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Saturday, April 4, 2009

TAKE A TRIP: Connecticut Ideas

Spring is in full bloom in Connecticut. State-wide, Connecticut offers seasonal festivals and events sure to lure you out of winter hibernation. Whom You Know just loves Connecticut!

The Bellamy-Ferriday House & Garden in Bethlehem, a Connecticut landmark, is noted for the c. 1915 parterre garden and woody plant collection. Learn the social and horticultural history of this four-acre landscape with an extensive plant collection and fragrant apple orchard. Tours held on the hour. (203) 266-7596;

Promisek/Beatrix Farrand Garden at Three Rivers Farm in Bridgewater is a stone walled garden designed in 1921. The 300-acre property is situated at the confluence of the Shepaug and Housatonic Rivers. Having been lost to years of overgrowth, the garden was rediscovered in 1992 and restored using the original plan found in the University of California Berkeley archives. (860) 354-1788;

Webb-Deane-Stevens Museum in Wethersfield is a 1921 Colonial Revival Garden. The herb garden near the kitchen door of the 1788 Isaac Stevens House is a recreation of a colonial period garden featuring plants for healing and eating—such as mint, chamomile, lavender, sage, mallow, and thyme. (860) 529-0612;

The Florence Griswold Museum in Old Lyme, a Connecticut landmark, houses impressive local art work inspired by the beautiful on-site garden. Florence Griswold coupled both her passions - art and gardening - to leave behind this idyllic property. (860) 434-5542;

The Gertrude Jekyll Garden in Litchfield Hills is the birthplace of the Episcopal Church in the New World and the garden is the only extant American garden designed by Gertrude Jekyll, arguably the greatest gardener of the 20th Century. The garden includes 600 feet of classic foundation plantings, a planted stone terrace and an intimate rose alee. (203) 263-2855;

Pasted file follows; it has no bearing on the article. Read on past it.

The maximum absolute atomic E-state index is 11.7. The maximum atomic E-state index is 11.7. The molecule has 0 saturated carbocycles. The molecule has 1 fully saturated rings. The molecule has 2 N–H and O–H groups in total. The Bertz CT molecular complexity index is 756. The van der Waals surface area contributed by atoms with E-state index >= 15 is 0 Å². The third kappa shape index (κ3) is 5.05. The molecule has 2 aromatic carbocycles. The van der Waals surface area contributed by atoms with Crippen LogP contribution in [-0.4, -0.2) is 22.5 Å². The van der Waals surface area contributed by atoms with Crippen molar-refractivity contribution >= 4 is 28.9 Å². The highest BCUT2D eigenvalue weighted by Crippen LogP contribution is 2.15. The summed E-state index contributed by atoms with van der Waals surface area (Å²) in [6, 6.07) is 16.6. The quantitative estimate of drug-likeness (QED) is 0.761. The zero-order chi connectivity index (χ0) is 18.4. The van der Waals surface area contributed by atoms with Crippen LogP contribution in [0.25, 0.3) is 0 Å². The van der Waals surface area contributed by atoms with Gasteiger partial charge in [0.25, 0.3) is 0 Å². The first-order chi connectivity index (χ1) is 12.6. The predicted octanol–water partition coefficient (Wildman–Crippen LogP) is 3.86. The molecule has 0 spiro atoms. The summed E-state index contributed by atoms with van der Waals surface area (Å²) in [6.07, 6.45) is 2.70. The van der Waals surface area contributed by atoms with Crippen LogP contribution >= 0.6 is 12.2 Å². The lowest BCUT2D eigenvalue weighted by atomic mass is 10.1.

In April, view Japanese andromeda, forsythia, crocuses, snowdrops, witch-hazel and scilla in full bloom at the Kellogg Estate Gardens in Derby. Dating to the early 1900s, the property comprises a rose garden with over 120 species, a rock garden and butterfly garden.

Harriet Beecher Stowe, writer of Uncle Tom’s Cabin, leaves behind more than just a great American novel, but beautiful property in her honor. The Victorian Gardens & Grounds at the Stowe Center is a testament of her love for horticulture. The overflowing, intimate cottage also claims to be the home of Connecticut's largest magnolia tree and a pink dogwood thought to be over 100 years old. (860) 522-9258;

The beautiful landscaped gardens of the Hill-Stead Museum are reminiscent of the 1700s, which is deceiving since the property was founded in 1898 by Theodate Pope Riddle. A reflection of the refined taste and well-traveled family, the gardens is set in a picturesque backdrop of rolling hills, Colonial-style stone walls and thirty-foot elm trees. (860) 677-4787;

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